MILTON SCHEIMER-Dormont . . . Owl 1 . . . Freshman
Dance Committee 1 . . . Panther 2 . . . Men's Council 3
. . . Pitt News 4.
NATHANIAL SCI-IORIN-Peabody . . . Chi Rho Nu . . . Pitt
MARY LOU SHUMAKERADonora . . . Zeta Tau Alpha
. . .Y.W.C.A. 2, 3, 4 . . . W.A.A. 2, 3, 4 . . . W.S.G.A. 4.
GRETTA SCOTT'-Nt. Pleasant Township Vocational.
ALLAN SEGAL-Taylor Allflercliee.
JOHN SEKEVAK-fNleAtloo . . . Phi Kappa . . . Pitt Band
1, 2, 3, 4. . . Rifle Team 3, 4 . . . Pitt Players 4 . . .
Coneert Band, 3, 4.
ROBERT SI-IARLOCK-Swissvale . . . John Marshall Cluh
. . . Phi Eta Sigma . . . Y.M.C.A. Council K Caliinet 1
. . . S.F.A. Social Committee -1.
HOWARD SHRUT-lVilkinslJurg . . . Seabhartl 62 Blade . . .
American Chemical Society 1, 2, 3, 4 . . . Military Ball
MENDEL SILVERMAN-Taylor Alldercliee . . . Sigma Alpha
Mu . . Chi Rho Nu Basketball 1, 2, 3 . .. Baseball 4
GEORGE SIRIANNIfEllwood City . . . Alpha Phi Delta
YETTA SLUTSKY-Peabody . . . Alpha Epsilon Phi, Vice-
Presitlent 3 . . . Owl 2 . . . VV.A.A. 2,3 . . . IV.S.G.A.
BETTY JANE SMITH-South Hills , . . Zeta Tau Alpha
. . . Y.VV.C.A. 2, 3 , . . W.A.A. 3.
FLORENCE SMITH-Oliver . . . Quax . . . VV.A.A., 1, 2 . . .
Y.VV.C.A. 1, 2.
ALMA FAY SPANN-Taylor Allderdiee . .. Alpha Epsilon Phi
...Xylon . . . Freshman Council Vice-President,
Sophomore Class . . . Panther 2, 3... Owl 2, 3 . . .
Pitt Players, 2,3 . . . S.F.A., 3 . . . VV.S.G.A., 3.
J. SEYMOUR STEINER-Sehenley . . . Alpha Zeta Omega.
WILLIAM STARK-Braclclnek . . . Sigma Alpha Mu . . . Pitt
Rifles 2, 3 . . . Pitt Playersl, 2 . . . INIen's Debate, 1 . . .
RICHARD C. STEINwPealJ0c,ly . . . Sealibarcl Sc Blacle,
Captain 4 . . . Pitt Rifies 2, 3 . . . Military Ball, Chair-
ALBERT STEINKIRCHNER4Taylor Allclercliee . . . Glee
Cluh . . . Pi Kappa Alpha . , . Spring Festival.
ARNOLD STERN-Sehenley . . . Panther Z, 3 . . . Intramural
Athletics 1, 2, 3.
TI-IETA STITT-New Kensington . . . Beta Sigma Omieron
. . . Quax . . . Y.W.C.A. 1, 2, 3 . . . Treasurer, Beta
Sigma Omieron 3, 4.
DOROTHY STOLTZ-Edgewood . . . Kappa Alpha Theta
. . . Cwens, Viee-President . . . Customs Committee.
VIRGINIA STRATHEARN-Edgewood . . . Cwens . . . Quax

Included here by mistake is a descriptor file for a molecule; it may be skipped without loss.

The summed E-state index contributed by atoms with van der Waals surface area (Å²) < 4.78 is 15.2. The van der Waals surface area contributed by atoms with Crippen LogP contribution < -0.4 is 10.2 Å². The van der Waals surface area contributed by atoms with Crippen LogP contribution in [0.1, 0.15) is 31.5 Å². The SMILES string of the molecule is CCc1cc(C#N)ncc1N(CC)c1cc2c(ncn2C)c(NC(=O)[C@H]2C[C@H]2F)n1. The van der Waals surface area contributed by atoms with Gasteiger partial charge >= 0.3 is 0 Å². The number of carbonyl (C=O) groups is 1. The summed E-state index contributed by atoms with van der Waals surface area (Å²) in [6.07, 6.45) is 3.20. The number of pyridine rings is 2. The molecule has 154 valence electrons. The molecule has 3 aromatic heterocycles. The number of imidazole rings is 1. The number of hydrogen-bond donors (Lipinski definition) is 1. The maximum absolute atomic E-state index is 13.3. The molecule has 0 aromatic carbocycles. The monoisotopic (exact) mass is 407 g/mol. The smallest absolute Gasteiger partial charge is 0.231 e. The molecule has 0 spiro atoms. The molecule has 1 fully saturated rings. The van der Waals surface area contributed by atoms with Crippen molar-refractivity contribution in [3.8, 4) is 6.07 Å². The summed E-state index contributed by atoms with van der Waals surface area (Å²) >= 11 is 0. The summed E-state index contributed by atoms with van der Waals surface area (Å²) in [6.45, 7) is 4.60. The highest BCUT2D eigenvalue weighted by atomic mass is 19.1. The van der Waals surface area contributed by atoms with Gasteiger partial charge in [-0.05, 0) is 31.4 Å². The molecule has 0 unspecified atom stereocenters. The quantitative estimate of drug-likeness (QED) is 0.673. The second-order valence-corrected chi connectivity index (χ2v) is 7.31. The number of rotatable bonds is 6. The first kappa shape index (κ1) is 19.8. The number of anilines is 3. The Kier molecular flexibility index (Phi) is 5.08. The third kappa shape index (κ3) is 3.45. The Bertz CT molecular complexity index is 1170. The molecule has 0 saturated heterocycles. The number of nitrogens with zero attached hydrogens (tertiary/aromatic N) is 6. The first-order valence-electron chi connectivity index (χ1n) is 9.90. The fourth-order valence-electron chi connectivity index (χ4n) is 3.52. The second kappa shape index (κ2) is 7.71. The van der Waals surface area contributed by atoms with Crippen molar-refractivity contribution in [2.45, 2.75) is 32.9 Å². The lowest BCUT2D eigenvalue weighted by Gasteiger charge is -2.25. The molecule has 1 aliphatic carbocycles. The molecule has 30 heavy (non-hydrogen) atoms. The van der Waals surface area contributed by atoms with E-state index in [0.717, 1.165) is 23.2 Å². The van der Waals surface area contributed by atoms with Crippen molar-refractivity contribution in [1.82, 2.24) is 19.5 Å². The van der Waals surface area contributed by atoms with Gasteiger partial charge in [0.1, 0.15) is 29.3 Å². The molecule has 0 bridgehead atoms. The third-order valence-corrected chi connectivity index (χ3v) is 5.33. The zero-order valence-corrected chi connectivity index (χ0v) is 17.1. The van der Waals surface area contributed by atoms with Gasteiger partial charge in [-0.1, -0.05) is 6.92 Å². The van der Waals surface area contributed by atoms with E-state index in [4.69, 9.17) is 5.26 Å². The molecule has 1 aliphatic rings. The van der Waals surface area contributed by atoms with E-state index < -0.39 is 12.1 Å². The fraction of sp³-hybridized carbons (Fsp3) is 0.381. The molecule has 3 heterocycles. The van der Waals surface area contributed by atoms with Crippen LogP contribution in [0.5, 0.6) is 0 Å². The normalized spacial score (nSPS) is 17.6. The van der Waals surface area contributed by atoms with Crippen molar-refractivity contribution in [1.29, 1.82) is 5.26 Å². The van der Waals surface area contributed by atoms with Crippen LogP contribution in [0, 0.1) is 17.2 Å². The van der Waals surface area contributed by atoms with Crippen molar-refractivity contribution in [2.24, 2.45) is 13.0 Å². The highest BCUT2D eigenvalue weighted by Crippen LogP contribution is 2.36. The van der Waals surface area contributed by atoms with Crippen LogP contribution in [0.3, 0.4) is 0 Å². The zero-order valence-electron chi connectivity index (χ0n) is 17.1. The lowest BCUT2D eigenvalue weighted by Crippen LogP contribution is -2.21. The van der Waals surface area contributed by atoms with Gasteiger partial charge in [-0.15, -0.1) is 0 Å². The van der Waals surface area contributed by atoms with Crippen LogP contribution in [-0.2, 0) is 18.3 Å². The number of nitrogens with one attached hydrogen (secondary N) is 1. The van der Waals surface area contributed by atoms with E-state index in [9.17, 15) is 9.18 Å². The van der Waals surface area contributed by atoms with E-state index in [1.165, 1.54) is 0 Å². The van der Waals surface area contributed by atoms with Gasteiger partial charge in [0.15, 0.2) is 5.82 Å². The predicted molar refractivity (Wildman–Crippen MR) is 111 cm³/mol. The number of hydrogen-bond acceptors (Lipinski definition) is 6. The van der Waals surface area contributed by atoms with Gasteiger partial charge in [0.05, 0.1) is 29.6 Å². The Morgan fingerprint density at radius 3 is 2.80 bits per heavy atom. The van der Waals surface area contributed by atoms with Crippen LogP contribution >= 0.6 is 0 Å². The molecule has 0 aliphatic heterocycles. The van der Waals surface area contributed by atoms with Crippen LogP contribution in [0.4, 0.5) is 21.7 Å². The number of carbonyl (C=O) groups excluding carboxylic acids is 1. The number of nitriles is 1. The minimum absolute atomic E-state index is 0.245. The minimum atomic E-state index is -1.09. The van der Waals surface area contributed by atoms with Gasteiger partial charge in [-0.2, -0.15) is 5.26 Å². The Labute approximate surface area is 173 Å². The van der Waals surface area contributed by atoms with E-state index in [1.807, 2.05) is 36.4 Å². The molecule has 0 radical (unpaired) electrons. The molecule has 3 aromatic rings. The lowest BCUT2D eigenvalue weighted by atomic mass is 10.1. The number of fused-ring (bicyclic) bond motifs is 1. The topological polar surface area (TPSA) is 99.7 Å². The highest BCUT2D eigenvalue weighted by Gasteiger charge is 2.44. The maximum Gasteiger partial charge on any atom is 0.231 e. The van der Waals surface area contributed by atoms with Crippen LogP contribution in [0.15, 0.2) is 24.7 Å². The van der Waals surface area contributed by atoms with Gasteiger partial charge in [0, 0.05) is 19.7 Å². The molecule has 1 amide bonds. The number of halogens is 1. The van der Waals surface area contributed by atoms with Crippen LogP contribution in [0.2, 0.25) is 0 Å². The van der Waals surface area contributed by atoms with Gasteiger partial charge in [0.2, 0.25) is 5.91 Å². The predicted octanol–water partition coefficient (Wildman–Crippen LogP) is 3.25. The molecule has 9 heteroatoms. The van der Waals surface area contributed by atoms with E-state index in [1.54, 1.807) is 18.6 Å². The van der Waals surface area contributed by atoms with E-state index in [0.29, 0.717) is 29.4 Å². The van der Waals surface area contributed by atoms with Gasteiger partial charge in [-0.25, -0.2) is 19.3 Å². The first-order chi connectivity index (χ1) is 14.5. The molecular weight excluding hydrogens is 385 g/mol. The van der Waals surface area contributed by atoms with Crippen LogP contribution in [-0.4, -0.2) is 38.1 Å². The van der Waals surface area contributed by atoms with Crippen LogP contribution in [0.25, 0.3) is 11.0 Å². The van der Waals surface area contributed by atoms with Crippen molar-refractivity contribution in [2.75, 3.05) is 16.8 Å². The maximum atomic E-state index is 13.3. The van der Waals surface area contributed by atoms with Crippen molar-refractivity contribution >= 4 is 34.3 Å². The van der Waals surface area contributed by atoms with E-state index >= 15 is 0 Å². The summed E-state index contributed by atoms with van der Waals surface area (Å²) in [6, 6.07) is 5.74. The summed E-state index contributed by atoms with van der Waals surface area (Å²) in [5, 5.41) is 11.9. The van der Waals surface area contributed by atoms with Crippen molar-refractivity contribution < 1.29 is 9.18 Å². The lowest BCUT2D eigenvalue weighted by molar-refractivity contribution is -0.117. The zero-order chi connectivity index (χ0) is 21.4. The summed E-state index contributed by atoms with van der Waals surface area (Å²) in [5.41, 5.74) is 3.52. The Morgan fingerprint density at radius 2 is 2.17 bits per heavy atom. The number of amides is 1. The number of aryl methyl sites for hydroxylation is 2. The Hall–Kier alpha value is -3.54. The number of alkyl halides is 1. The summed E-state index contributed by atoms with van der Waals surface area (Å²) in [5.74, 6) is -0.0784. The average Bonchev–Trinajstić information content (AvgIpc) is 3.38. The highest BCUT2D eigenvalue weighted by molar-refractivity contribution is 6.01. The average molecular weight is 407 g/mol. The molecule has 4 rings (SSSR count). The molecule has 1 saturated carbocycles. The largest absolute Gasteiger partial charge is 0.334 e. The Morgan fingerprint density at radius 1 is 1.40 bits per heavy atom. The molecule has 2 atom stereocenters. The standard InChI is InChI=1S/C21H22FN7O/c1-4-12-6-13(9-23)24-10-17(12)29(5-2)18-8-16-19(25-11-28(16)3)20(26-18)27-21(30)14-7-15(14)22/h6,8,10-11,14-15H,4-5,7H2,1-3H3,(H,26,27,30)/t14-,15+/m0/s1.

. . . Secretary, Y. VV. C. A. 3, 4 . . . VV. S. Cv. A., Vade
Meeum Committee 2, 3 . . . Pitkin Club, Secretary 3, 4.
IOSEPH TEREKANew Brighton.
ARTHUR THOMPSON-Bridgeville . . . Phi Sigma Alpha
. . . Pitt News . . . Men's Council, President 4 . . .
W I.C.G. 2, 3, 4 , . . Men's Dehate 4.
ELEANORA THOMAS-South Hills . . . Womcn's Speech
Association 3, -I . . . Y.VV.C.A .... Pitkin Cluh 2, 3, 4,
MYRA THOMAS-Bethlehem . . . Bloomshurg State Teacher's
College . . . Moravian College and Seminary for Women
. . . Carnegie Institute of Technology.
JEAN TI-IOMS-Allegheny . . . Xylon . . , Pitt News 2, 3, 4
l ...owl 1, 2 . . ,Y.w.e.A. 2, 3, 4 . . . w.s.o.A., Emu-
tive Committee 3 . . . W.A.A. 2, 3, 4. . . Heart I-lop 1, 2.
DONALD TOMLINSON-Etna . . . Pi Sigma Sigma.
DAVID THURBON-Erie . . . Phi Gamma Delta . . . Delta
AUGUST TROVAIOLI-Uniontown . . . Alpha Phi Delta. . .
Editor, 10-L3 Owl.
HORACE UMBERGER-South Hills . . . John IXIZl.l'SllIllI Cluh
. . . Pi Tau Phi, Vice-President . . . Phi Eta Sigma . . .
Pi Sigma Alpha . . . Pitt News 2, 3.
ROBERT VALIN-Erie . . . Sigma Pi Sigma.
ETHEL VERNEY-East Pittsburgh.
LOIS VOLANDW-Peabody . . . Alpha Delta Pi . . . Orchestra
l, 2, 3, 4.
RICHARD VJAGNER-Johnstown . . . Sigma Chi . . . John
Marshall Club . . . Phi Theta Kappa, 3 . . . Student
Council, President 2, 3.
PHYLLIS WEINER-Sehenlcy . . . Phi Sigma Sigma . . .
Pitt News 2, 3, 4 . . . VVomen's Speech Association
2, 3 . . . W.S.G.A. 4.
RICHARD WELSH-Central Catholic.
THOMAS H. WELSH+Central Catholic . . . Pitt Rifles . .
Newman Cluh 1, 2, 3, 4.
MELVA WERLINICI-I4iNIiles Bryan . . . Zeta Tau Alpha
. . . Cwens . . . Quax . . . Mortar Board, President , . .
Junior Class, Vice-President . . . Senior Court . . . Senior
DAVID WHITE-Tay1orAllderdice . . . Sigma Alpha Mu . .
Intramural Sports 1, 2, 3, 4.
PATRICIA WIANT-Peabody . . . Zeta Tau Alpha . . . Phi
Alpha Theta . . . VV.S.G.A. Social Committee 2, 3,
Customs Committee . . . Panhellenic Association . . .
Senior Mentor . . . President, Zeta Tau Alpha.